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Third day of Chauvin trial opens with footage of Floyd in convenience store

The third day of former Minneapolis police officer Derek Chauvin's trial for the killing of George Floyd has been focused so far on a previously unseen place: inside the Cup Foods convenience store on the corner of 38th and Chicago where George Floyd was taken into custody by police.

The jury was shown the surveillance video inside the store, where Floyd had entered to buy a pack of cigarettes. Floyd later died outside the store after police arrested him, and Chauvin pinned him to the street by putting his knee on Floyd's neck.

Chauvin now faces murder charges over the incident.

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Much of the day's testimony initially came from 19-year-old Christopher Martin, who was working as a cashier at the store on May 25, 2020, and was the person who sold the cigarettes to Floyd.

Martin told the court that the $20 bill that Floyd gave him “had a blue pigment to it, kind of like a $100 bill would have.”

“I found that odd. I assumed that it was fake," Martin said.

This led to Martin and his co-workers on two different occasions going out to Floyd’s vehicle in an attempt to get him to come back into the store.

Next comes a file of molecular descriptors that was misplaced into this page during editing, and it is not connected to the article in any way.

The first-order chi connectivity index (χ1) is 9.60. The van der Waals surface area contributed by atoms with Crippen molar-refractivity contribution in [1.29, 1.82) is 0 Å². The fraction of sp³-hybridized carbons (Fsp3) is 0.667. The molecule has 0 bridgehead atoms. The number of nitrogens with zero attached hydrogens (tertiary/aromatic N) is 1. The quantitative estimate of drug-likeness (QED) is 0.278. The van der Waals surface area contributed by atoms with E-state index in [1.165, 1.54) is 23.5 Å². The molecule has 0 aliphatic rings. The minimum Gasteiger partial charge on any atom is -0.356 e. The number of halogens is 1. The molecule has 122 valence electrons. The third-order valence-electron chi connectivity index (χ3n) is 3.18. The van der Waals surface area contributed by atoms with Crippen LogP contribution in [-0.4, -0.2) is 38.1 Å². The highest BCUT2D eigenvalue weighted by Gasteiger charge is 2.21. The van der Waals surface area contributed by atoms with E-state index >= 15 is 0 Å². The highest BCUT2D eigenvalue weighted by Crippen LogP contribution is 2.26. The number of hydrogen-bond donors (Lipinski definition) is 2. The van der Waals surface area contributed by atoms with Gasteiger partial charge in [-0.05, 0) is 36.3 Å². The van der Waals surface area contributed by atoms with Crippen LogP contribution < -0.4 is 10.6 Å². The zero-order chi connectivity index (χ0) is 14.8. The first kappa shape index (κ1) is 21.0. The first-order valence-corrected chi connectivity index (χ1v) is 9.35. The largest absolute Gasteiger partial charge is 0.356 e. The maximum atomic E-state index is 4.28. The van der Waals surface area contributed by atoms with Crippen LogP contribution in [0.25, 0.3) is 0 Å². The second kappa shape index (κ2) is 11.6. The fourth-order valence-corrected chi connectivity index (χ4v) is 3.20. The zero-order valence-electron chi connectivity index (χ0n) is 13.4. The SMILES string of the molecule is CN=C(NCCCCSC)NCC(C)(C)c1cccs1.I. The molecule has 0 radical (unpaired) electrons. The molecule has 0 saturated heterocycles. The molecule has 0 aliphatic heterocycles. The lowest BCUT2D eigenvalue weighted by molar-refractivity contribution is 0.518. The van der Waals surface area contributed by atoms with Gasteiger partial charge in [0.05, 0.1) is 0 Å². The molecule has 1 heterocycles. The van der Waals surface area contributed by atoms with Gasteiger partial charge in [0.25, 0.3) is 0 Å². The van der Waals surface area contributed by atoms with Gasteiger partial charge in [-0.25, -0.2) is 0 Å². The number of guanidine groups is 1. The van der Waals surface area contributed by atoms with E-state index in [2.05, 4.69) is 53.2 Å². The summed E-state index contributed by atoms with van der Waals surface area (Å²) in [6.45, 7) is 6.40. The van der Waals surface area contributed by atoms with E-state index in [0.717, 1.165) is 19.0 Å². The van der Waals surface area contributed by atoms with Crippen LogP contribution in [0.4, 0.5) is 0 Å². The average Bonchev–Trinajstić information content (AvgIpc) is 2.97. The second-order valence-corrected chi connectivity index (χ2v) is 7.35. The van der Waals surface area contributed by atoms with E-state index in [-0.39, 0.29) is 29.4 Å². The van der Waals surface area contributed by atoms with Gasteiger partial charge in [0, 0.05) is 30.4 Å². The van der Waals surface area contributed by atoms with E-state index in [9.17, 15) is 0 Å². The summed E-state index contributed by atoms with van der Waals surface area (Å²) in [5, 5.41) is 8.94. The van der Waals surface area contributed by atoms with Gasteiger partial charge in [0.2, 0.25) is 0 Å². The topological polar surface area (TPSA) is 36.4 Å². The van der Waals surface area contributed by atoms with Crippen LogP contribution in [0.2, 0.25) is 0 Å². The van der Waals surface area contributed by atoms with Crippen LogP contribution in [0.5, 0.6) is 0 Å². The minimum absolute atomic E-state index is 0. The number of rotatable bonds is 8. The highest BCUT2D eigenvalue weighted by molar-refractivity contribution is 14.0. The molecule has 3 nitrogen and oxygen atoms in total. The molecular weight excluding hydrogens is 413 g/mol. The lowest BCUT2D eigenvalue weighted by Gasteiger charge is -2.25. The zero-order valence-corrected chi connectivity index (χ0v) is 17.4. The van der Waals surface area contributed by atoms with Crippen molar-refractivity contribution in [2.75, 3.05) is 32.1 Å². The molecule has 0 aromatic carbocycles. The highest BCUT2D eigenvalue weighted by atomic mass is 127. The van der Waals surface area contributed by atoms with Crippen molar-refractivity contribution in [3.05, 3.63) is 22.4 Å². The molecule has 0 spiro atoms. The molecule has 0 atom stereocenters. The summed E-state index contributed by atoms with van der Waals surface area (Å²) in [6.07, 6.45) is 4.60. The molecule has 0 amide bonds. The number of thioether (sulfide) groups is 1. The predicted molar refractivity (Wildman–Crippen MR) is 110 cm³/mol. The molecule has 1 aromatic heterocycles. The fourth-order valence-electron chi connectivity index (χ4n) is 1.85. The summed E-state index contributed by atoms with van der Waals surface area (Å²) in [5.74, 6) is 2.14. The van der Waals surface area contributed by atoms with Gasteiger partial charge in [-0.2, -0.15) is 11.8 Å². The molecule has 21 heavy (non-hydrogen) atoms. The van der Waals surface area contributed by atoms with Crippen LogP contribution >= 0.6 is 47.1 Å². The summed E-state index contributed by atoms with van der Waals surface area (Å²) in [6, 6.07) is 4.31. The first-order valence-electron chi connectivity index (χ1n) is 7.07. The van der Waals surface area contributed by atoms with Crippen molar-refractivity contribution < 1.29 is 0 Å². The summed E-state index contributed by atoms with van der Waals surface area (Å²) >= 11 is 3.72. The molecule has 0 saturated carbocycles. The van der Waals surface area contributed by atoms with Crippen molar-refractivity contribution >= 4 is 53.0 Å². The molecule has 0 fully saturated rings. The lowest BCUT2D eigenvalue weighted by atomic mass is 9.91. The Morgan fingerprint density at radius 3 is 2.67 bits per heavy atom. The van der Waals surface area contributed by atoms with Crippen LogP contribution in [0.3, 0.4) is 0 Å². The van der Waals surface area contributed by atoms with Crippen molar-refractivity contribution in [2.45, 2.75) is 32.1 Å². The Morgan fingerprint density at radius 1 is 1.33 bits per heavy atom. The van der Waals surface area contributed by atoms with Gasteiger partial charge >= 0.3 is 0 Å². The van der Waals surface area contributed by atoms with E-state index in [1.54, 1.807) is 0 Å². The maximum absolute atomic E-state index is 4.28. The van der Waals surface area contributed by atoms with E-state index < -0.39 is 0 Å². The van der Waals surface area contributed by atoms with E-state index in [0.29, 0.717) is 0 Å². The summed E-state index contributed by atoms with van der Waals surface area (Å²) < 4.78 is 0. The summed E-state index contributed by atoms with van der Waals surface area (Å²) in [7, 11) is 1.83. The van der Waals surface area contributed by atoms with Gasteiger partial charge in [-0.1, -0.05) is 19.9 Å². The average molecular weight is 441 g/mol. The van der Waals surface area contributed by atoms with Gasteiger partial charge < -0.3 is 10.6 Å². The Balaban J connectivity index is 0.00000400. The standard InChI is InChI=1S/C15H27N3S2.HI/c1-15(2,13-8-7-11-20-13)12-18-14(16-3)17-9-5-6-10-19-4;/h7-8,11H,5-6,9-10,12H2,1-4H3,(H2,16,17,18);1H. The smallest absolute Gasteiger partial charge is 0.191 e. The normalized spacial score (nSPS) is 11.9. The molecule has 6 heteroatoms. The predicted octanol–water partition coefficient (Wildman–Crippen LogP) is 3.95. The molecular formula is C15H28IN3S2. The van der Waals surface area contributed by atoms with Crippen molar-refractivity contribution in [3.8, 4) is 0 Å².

The witness said that one of Floyd’s companions who was in the vehicle had tried to buy something from him, but that he’d turned him away.

“It kind of seemed like [Floyd’s companion] was trying to scheme like he knew it was a fake bill,” Martin said. “I thought that George didn't really know that it was a fake bill, so I thought I'd be doing him a favor.” 

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Martin said that he had offered to his manager to pay for the fake $20 bill from his own pay after he approached Floyd’s vehicle the first time, noting that the store made employees pay for counterfeit bills that they accept from their own paychecks.

However, Martin’s manager insisted that he go back to Floyd’s car a second time.

Floyd and the two passengers in the car refused both times, leading Cup Foods to call the police.

Later, when Chauvin was kneeling on Floyd’s neck outside of the store, Martin said that he joined the bystanders and took a video which he subsequently deleted later that night.

“The ambulance went straight onto 38th, instead of going straight on Chicago, and if you live in South Minneapolis, the easiest way to get to the hospital is to go [straight on] Chicago,” Martin said. “That to me kind of made it clear that he was no longer with us.”

It has been reported that the paramedics who arrived on the scene performed what is known as a “load-and-go,” a technique used by medical first responders when a person’s condition is critical and it would be quicker to begin treatment inside of the ambulance on the way to the hospital.

Martin’s testimony painted a more clear picture of what initially led to the police being called to the scene.